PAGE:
It has been, for years, the cherished wish of the writer of the following pages, to make the Tower of London—the proudest monument of antiquity, considered with reference to its historical associations, which this country or any other possesses,—the groundwork of a Romance; and it was no slight satisfaction to him, that circumstances, at length, enabled him to carry into effect his favourite project, in conjunction with the inimitable Artist, whose designs accompany the work.
Desirous of exhibiting the Tower in its triple light of a palace, a prison, and a fortress, the Author has shaped his story with reference to that end; and he has also endeavoured to contrive such a series of incidents as should naturally introduce every relic of the old pile,—its towers, chapels, halls, chambers, gateways, arches, and drawbridges—so that no part of it should remain un-illustrated.
How far this design has been accomplished—what interest has been given to particular buildings—and what mouldering walls have been informed with life—is now to be determined:—unless, indeed, it may be considered determined by the numbers who have visited the different buildings, as they have been successively depicted by pen and pencil, during the periodical appearance of the work.
One important object the Author would fain hope his labours may achieve. This is the introduction of the public to some parts of the fortress at present closed to them. There seems no reason why admission should not be given, under certain restrictions, to that unequalled specimen of Norman architecture, Saint John's Chapel in the White Tower,—to the arched galleries above it,—to the noble council-chamber, teeming with historical recollections,—to the vaulted passages—and to the winding staircases within the turrets—so perfect, and so interesting to the antiquary. Nor is there stronger reason why the prison-chamber in the Beauchamp Tower, now used as a mess-room, the walls of which, like a mystic scroll, are covered with inscriptions—each a tragic story in itself, and furnishing matter for abundant reflection—should not likewise be thrown open. Most of the old fortifications upon the inner ballium-wall being converted into private dwellings,—though in many cases the chambers are extremely curious, and rich in inscriptions,—are, of course, inaccessible. But this does not apply to the first-mentioned places. They are the property of the nation, and should be open to national inspection.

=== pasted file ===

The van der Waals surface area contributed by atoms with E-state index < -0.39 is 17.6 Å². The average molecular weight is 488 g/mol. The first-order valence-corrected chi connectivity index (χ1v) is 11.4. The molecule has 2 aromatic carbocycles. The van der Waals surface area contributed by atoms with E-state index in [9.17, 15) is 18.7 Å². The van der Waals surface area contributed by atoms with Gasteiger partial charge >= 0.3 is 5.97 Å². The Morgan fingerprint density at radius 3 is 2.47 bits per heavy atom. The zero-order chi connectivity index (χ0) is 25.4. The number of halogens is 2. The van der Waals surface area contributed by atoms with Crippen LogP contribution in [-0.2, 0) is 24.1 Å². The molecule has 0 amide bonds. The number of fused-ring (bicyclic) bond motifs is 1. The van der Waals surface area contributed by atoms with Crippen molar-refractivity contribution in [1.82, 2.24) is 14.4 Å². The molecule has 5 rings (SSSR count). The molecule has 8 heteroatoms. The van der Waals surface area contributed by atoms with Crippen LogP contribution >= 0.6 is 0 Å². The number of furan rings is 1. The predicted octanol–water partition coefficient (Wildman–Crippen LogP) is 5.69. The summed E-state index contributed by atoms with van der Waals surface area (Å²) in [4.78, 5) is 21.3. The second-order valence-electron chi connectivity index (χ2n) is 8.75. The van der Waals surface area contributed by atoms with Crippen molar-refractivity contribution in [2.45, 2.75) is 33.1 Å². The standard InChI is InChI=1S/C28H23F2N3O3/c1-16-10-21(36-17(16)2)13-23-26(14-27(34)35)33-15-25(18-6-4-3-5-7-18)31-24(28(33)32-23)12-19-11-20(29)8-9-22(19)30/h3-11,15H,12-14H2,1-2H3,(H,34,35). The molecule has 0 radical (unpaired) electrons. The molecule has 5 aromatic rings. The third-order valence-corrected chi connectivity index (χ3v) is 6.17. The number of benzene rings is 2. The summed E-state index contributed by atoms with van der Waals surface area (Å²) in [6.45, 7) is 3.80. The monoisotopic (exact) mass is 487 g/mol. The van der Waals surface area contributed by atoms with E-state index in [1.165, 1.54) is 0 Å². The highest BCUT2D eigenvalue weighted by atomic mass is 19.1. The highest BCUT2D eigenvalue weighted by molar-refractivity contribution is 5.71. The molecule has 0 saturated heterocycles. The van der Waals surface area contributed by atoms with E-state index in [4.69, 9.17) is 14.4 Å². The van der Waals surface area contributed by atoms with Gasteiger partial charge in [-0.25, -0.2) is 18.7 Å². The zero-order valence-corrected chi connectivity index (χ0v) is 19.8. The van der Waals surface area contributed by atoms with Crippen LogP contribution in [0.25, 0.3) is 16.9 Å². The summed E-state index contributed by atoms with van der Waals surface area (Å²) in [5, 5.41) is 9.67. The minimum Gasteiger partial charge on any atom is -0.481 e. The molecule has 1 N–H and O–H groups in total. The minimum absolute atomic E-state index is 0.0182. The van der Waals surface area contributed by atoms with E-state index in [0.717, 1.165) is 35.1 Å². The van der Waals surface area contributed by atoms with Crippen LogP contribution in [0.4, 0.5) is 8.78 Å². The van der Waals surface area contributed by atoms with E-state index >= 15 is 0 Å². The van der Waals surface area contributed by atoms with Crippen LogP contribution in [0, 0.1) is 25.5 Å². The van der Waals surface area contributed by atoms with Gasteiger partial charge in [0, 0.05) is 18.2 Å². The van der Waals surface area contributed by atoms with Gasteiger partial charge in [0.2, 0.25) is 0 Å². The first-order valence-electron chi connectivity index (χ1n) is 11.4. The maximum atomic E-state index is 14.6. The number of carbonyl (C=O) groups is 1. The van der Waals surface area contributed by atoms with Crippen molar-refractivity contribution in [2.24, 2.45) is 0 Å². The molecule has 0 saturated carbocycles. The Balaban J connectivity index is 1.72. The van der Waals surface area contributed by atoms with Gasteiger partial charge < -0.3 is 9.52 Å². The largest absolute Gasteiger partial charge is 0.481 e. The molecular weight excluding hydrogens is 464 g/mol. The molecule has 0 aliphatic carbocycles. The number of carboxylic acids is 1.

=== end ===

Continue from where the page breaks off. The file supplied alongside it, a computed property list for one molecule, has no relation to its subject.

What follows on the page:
It is piteous to see what havoc has already been made by alterations and repairs. The palace is gone—so are many of the towers—and unless the progress of destruction is arrested, the demolition of others will follow. Let us attempt to preserve what remains.
Opposite the matchless White Tower—William of Orange by the side of William the Conqueror,—is that frightful architectural abomination, the Grand Store-House.
When I was a boy, some elderly personages with whom I was acquainted were kind enough to describe to me events connected with Prince Charles's visit to Manchester, and the stories I then heard made a lasting impression upon me. The Jacobite feeling must have been still strong among my old friends, since they expressed much sympathy with the principal personages mentioned in this TaleÑfor the gallant Colonel Townley, Doctor Deacon and his unfortunate sons, Jemmy Dawson, whose hapless fate has been so tenderly sung by Shenstone, and, above all, for poor Tom Syddall. The latter, I know not why, unless it be that his head was affixed on the old Exchange, has always been a sort of hero in Manchester.
For the most part, the persons composing this brilliant troop were young and handsome cavaliers, whose looks and haughty bearing proclaimed their high birth, but there were some veterans among them, whose bronzed visages and martial deportment showed that they had served in many a hard campaign. But all were equally richly attired in the sumptuous livery of their leaderÑblack velvet embroidered with goldÑand their pourpoints and the housings of their steeds bore a princely badge, woven in gold, together with a sword wrought in the same material, which denoted that their lord held the office of Constable, one of the highest military dignities of France.
The leader of the troop, a very striking personage, whom it was impossible to regard without interest, was a man of large stature, with handsome, strongly-marked features, very stern in expression. An ample chest and muscular throat indicated the possession of great personal strength, but his frame, though stalwart, was admirably proportioned, and it was easy to discern, from the manner in which he bestrode his steedÑa powerful block chargerÑthat he was a consummate horseman. His looks and deportment were those of one accustomed to command. If not absolutely young, he was in the very prime of life, being just thirty-three. His complexion was swarthy, his eyes dark and piercing, and his beard, which he wore exceedingly long, black as jet. His firm-set mouth betokened inflexible resolution, while his towering forehead indicated great sagacity. Though he was magnificently arrayed, his bearing showed that he was not one of the silken gallants who thronged the gay and chivalrous court of Fran�ois I., and who delighted in the banquet, the masquerade, or the tournayÑbut a hardy warrior, who had displayed prowess in the field, and could lead hosts to conquest.
Not that the last-adopted denomination had any reference, as might be supposed, to the three huge wooden instruments on the wharf, employed with ropes and pulleys to unload the lighters and other vessels that brought up butts and hogsheads of wine from the larger craft below Bridge, and constantly thronged the banks; though, no doubt, they indirectly suggested it. The Three Cranes depicted on the large signboard, suspended in front of the tavern, were long-necked, long-beaked birds, each with a golden fish in its bill.